The french horn is an unusually accomodating instrument, adjusting gracefully to the sonorities of both the woodwind ensemble and to the brasses. In skilled hands like Brahms', it is perfectly at home in the company of violin and piano, or women's voices and harp, but rarely is it heard on its own and more's the pity.

Hermann Baumann did his bit to remedy this situation last night with a solo horn recital at the Library of Congress. He chose music by Schumann, Strauss, Krol, Beethoven and Glazunov that displayed not only the horn's versatility, but also the ability of those composers to use the instrument in stylistically idiomatic ways.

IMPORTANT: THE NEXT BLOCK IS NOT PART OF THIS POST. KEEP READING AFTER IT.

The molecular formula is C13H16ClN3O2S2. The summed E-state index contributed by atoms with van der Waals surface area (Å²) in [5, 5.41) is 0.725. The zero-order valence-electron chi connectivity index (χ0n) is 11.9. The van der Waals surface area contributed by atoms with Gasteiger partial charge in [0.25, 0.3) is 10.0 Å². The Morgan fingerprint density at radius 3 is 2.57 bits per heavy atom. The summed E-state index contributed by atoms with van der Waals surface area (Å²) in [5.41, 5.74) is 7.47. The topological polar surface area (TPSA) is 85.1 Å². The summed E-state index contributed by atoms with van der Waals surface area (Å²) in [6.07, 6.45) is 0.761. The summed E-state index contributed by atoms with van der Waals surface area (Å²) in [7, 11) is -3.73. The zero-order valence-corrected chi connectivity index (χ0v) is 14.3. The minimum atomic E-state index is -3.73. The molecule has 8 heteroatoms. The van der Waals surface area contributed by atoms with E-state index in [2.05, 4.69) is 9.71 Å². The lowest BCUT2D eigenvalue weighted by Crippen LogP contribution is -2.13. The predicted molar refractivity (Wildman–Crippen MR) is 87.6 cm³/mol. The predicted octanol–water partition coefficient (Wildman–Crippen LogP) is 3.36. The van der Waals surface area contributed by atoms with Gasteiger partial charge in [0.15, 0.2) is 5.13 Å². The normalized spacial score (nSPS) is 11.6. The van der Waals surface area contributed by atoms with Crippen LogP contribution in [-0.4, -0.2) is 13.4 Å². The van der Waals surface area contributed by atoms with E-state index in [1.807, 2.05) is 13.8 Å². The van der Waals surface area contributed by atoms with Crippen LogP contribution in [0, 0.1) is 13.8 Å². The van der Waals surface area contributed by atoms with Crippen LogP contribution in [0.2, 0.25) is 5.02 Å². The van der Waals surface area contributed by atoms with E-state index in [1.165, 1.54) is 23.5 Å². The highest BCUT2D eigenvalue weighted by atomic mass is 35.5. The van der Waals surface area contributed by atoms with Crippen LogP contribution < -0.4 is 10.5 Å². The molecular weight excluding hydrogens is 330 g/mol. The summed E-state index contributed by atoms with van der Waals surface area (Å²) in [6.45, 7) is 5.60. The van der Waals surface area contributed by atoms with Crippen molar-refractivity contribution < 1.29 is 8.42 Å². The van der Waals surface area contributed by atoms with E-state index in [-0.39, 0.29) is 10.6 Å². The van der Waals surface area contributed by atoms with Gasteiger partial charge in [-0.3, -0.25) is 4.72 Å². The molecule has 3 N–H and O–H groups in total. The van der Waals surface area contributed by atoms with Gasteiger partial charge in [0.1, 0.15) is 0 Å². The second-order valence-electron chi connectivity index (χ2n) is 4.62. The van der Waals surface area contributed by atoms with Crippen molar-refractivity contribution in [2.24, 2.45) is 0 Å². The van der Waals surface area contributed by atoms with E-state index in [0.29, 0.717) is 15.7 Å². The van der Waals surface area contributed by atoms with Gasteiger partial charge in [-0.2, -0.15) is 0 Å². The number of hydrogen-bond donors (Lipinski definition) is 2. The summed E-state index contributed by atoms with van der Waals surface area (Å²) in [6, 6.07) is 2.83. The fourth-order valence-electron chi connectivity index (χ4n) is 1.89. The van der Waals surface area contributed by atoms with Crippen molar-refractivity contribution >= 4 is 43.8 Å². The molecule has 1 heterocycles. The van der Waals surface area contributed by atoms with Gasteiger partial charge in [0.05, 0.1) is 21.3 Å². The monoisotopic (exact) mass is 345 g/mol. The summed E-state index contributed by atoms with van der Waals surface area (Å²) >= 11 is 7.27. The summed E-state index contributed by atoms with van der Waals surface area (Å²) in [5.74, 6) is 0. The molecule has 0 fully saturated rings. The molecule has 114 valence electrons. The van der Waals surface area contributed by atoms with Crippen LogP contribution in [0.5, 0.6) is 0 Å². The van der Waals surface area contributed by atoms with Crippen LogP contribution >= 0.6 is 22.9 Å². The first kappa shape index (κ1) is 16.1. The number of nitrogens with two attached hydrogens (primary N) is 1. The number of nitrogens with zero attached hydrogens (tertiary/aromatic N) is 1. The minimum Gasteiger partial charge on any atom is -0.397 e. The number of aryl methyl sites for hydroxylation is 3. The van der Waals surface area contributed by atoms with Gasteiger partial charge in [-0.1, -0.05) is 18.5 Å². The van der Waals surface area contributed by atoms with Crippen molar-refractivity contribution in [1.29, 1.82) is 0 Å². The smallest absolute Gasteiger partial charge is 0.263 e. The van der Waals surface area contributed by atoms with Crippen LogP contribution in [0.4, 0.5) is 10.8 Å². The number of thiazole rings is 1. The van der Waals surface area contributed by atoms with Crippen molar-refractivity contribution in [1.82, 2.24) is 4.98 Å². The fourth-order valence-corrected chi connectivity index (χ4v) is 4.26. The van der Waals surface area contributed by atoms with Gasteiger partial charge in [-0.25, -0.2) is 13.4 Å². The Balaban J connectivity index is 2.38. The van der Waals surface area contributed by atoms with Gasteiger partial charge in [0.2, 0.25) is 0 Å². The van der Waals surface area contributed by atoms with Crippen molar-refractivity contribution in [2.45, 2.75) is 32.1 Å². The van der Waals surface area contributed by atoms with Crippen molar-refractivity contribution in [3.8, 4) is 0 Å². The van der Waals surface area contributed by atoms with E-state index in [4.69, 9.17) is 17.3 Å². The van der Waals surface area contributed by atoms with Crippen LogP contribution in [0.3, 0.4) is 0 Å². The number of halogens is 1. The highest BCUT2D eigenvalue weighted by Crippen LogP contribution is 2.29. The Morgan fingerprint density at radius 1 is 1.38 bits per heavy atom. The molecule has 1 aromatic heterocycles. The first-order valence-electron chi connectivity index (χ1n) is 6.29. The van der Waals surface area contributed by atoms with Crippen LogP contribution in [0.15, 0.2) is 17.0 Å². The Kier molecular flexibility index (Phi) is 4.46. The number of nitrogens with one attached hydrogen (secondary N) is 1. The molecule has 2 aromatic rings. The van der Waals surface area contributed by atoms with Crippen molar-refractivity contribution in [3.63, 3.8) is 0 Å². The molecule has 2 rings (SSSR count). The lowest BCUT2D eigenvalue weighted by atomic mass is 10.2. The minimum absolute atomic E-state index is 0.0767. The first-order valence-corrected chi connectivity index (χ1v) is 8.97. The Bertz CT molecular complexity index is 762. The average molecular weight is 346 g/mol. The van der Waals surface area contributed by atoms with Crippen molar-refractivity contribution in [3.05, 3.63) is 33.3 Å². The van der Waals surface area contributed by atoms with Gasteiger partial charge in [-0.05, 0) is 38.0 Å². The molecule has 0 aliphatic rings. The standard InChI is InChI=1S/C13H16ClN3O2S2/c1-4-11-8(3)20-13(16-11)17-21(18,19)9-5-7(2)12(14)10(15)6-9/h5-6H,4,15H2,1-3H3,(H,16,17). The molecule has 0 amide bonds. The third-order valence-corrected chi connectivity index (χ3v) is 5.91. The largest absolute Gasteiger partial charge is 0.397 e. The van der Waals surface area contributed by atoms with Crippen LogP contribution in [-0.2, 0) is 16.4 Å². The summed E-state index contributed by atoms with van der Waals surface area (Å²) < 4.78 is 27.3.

Schumann, who also wrote astonishingly for multiple horns, demands the highest degree of virtuosity from his performers, and this Baumann produced in spades. His accuracy was remarkable, as was his agility and smooth tone.

Assisted strongly by pianist Samuel Sanders, Baumann gave spirited readings of the Strauss Concerto for Horn and piano and of Beethoven's F major Sonata Op. 17, which he played on a valveless instrument. Krol's "Laudatio" for horn alone was a pleasent short piece and the concluding "Elegie" by Glazunov was both lyrical and sentimental.

On his own, Sanders made rather heavy weather of the Brahms E Minor Intermezzo, Opus 19 No. 2, but played two of Debussy's Preludes with compelling sensativity.